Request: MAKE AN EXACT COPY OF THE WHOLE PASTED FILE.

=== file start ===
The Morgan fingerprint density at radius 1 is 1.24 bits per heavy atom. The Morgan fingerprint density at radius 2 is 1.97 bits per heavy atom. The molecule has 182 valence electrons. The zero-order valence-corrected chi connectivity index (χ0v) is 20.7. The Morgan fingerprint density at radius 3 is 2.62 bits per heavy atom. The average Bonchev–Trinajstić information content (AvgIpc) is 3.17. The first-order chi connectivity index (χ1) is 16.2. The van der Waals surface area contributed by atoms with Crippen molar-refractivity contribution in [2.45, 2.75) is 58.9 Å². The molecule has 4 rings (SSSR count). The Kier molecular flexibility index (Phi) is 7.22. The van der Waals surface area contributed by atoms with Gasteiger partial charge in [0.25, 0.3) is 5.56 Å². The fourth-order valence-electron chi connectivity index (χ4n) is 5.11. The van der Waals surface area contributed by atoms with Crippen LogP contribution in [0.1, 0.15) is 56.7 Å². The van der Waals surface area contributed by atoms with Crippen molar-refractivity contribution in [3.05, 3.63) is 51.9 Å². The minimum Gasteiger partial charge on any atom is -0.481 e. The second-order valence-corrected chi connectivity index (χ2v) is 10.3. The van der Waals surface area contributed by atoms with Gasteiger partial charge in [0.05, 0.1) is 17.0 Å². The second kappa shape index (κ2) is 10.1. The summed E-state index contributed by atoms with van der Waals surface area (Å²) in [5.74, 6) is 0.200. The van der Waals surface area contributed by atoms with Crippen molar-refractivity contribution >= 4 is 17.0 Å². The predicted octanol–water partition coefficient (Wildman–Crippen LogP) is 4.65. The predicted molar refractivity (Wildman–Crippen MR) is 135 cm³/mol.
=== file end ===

The Morgan fingerprint density at radius 1 is 1.24 bits per heavy atom. The Morgan fingerprint density at radius 2 is 1.97 bits per heavy atom. The molecule has 182 valence electrons. The zero-order valence-corrected chi connectivity index (χ0v) is 20.7. The Morgan fingerprint density at radius 3 is 2.62 bits per heavy atom. The average Bonchev–Trinajstić information content (AvgIpc) is 3.17. The first-order chi connectivity index (χ1) is 16.2. The van der Waals surface area contributed by atoms with Crippen molar-refractivity contribution in [2.45, 2.75) is 58.9 Å². The molecule has 4 rings (SSSR count). The Kier molecular flexibility index (Phi) is 7.22. The van der Waals surface area contributed by atoms with Gasteiger partial charge in [0.25, 0.3) is 5.56 Å². The fourth-order valence-electron chi connectivity index (χ4n) is 5.11. The van der Waals surface area contributed by atoms with Crippen LogP contribution in [0.1, 0.15) is 56.7 Å². The van der Waals surface area contributed by atoms with Crippen molar-refractivity contribution in [3.05, 3.63) is 51.9 Å². The minimum Gasteiger partial charge on any atom is -0.481 e. The second-order valence-corrected chi connectivity index (χ2v) is 10.3. The van der Waals surface area contributed by atoms with Gasteiger partial charge in [0.05, 0.1) is 17.0 Å². The second kappa shape index (κ2) is 10.1. The summed E-state index contributed by atoms with van der Waals surface area (Å²) in [5.74, 6) is 0.200. The van der Waals surface area contributed by atoms with Crippen molar-refractivity contribution >= 4 is 17.0 Å². The predicted octanol–water partition coefficient (Wildman–Crippen LogP) is 4.65. The predicted molar refractivity (Wildman–Crippen MR) is 135 cm³/mol.